Mum Jill Nightingale recently released balloons to mark four years since her daughter was diagnosed with a rare genetic condition.
She tells AASMA DAY about the cruel condition and why she lives in hope that a cure is just around the corner.
Seeing her daughter Aimee Lloyd is upset about something but not being able to communicate with her to find out what is wrong is one of the most difficult aspects of Rett Syndrome for Jill Nightingale.
Jill, 38, who lives in Ashton, Preston, and also has a son, Daniel, explains: “It is so hard for us as parents to see Aimee upset, as she can’t talk and tell us what the matter is.
“It is like a guessing game and we have to go through every possible thing we can think of that might be bothering her until we find what it is.”
Aimee, five, has the rare genetic condition Rett Sydrome which usually only affects girls.
But until Aimee reached the age of two, her family thought she was just a normal, happy and healthy little girl.
Jill, who runs The Butty Shop on Eldon Street, Preston, recalls: “Aimee was perfectly normal and happy as a baby.
“But at the age of nine months, we noticed her development had started reversing.
“She had been rolling, but suddenly she could not do this any more.
“She wasn’t able to sit up unaided and she wouldn’t look us in the eye, she had lost the ability to make eye contact.
“Aimee also used to wring her hands constantly. We weren’t aware at the time, but we later found out this is one of the symptoms of Rett Syndrome.”
After months of undergoing tests, Aimee’s parents were given the devastating diagnosis just before her second birthday.
Rett Syndrome is a severe disorder which affects the brain and causes disabilities. Aimee’s parents know their daughter may never be able to sit up herself, walk, talk, or use her hands.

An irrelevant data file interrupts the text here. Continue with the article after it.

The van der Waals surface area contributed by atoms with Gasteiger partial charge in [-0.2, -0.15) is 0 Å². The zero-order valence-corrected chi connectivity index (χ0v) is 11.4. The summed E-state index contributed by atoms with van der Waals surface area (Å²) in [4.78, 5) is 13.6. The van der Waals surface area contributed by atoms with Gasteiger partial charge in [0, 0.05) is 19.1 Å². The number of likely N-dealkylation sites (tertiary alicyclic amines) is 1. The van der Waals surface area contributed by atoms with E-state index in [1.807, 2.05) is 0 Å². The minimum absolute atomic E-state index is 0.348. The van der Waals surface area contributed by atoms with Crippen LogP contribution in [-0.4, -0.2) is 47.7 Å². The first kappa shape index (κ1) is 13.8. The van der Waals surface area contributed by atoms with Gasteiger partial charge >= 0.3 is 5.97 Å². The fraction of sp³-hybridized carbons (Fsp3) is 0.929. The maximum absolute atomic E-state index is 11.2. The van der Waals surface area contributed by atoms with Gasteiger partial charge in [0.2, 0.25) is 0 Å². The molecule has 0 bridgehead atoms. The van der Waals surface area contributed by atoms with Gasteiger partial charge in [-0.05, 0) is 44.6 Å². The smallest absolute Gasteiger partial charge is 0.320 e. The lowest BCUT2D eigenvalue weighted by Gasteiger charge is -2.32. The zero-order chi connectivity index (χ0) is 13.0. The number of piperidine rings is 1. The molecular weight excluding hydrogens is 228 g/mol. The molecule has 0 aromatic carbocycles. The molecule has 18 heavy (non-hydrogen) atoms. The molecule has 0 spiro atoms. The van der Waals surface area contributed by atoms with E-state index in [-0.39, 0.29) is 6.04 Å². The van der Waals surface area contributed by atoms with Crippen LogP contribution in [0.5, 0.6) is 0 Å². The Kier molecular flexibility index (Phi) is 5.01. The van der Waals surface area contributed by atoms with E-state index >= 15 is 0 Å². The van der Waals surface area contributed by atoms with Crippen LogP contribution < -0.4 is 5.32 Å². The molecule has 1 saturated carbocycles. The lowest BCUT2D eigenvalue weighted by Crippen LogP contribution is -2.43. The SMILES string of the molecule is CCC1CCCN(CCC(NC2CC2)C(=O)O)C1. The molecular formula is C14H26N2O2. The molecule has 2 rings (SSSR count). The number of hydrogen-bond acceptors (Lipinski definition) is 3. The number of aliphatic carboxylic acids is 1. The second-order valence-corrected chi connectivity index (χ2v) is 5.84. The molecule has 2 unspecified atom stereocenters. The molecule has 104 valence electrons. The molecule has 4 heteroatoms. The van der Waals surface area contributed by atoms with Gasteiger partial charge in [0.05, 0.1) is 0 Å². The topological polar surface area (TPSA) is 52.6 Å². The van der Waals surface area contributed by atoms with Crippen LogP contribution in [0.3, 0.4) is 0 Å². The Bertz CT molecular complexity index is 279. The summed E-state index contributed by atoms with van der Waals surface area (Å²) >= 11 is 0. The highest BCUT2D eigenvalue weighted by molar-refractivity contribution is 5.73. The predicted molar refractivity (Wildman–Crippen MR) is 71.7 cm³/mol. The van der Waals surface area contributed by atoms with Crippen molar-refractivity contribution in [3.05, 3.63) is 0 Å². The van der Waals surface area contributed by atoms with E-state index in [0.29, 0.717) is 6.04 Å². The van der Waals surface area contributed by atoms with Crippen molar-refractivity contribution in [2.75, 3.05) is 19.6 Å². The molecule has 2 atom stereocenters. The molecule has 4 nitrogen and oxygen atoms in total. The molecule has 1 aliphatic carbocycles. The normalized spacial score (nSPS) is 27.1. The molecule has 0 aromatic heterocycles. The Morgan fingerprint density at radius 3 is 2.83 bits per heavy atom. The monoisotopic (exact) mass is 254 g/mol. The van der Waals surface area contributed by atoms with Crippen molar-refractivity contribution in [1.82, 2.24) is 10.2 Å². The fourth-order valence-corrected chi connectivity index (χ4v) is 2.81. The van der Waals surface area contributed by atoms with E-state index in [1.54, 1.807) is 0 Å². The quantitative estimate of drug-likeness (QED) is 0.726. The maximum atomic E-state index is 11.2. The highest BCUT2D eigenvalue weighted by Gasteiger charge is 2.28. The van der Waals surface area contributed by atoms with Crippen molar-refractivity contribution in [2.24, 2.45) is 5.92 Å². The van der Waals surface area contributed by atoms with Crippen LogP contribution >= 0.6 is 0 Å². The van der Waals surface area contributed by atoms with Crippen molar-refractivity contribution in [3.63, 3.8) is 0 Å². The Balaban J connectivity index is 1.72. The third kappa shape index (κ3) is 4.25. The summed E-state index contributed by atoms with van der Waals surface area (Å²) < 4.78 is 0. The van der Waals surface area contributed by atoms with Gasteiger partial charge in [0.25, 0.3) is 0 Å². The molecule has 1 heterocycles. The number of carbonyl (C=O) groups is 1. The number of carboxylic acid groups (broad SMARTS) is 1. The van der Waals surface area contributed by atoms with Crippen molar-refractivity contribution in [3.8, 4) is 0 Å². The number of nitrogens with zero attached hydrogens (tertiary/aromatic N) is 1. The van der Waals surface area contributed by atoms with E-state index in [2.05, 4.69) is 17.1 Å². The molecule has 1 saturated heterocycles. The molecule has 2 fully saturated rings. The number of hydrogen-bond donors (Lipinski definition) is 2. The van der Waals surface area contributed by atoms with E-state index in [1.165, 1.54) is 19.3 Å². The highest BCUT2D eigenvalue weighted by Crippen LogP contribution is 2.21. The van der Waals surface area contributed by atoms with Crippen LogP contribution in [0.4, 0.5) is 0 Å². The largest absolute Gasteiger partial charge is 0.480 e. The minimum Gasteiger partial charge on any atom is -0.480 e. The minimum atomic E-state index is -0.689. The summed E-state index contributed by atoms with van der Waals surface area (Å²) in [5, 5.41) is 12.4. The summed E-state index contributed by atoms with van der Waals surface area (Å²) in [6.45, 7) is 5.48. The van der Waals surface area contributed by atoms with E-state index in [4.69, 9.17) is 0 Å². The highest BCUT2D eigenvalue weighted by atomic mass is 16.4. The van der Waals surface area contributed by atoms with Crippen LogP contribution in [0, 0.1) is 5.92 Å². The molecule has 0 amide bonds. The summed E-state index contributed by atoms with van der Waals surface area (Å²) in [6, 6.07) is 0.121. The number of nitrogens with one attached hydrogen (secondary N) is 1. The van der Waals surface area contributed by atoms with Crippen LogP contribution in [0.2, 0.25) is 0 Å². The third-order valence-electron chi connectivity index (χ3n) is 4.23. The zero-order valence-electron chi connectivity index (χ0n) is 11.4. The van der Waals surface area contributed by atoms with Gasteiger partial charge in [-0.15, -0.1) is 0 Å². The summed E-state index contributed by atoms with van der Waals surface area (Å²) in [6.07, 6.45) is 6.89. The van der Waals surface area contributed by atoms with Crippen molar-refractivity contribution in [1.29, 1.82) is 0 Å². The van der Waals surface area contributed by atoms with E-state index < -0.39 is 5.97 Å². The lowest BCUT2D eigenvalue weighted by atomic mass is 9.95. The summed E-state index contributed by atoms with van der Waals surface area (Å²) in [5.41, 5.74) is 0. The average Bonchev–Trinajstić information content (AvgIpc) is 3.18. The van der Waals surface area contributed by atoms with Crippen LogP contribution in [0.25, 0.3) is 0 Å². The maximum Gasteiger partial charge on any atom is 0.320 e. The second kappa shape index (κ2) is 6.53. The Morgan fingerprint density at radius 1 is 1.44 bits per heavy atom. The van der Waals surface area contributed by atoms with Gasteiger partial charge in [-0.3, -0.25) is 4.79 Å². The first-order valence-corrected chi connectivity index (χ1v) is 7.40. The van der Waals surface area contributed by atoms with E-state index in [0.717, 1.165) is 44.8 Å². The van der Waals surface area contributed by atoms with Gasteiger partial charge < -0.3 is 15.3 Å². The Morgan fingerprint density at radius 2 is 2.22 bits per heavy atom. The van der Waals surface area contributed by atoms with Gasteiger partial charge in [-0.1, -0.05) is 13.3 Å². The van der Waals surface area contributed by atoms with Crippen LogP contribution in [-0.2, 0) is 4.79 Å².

Since Aimee’s diagnosis, Jill has done a lot of work to raise awareness and funds to support the work of Reverse Rett, formerly Rett Syndrome Research Trust UK.
Families of sufferers have been given hope after scientists managed to reverse Rett Syndrome in mice, meaning a full cure in humans may be possible. Research is going on worldwide.
Jill says: “Nobody has really heard of Rett Syndrome, so I am trying my best to raise awareness about it.
“The more people we can get fundraising for the Rett charity, the quicker we can find a cure to help Aimee and other girls like her.
“At the moment, Aimee is pretty stagnant and is happy and healthy.
“She was hospitalised with a chest infection which turned into pneumonia over a year ago, but since then she has been doing really well.”
Aimee is a pupil at Acorns School at Moor Park in Preston and likes anything musical and using her hands to explore different textures.
Jill says: “Aimee reacts differently with her eyes when you ask her something and she does seem to understand what you are saying to her, even though she can’t respond.
“It is all about routine and picking up on body language, mainly her eyes and expressions.
“There is a lot of money being spent on research into finding a cure for Rett Syndrome and we are just waiting for that breakthrough. We just want it to come in time for Aimee and other girls who are living with this condition.”
To mark four years since Aimee’s diagnosis, Jill held a balloon release at Baffitos at The Waterfront in Preston to signify hope for Aimee’s future as well as raising money for research into Rett Syndrome.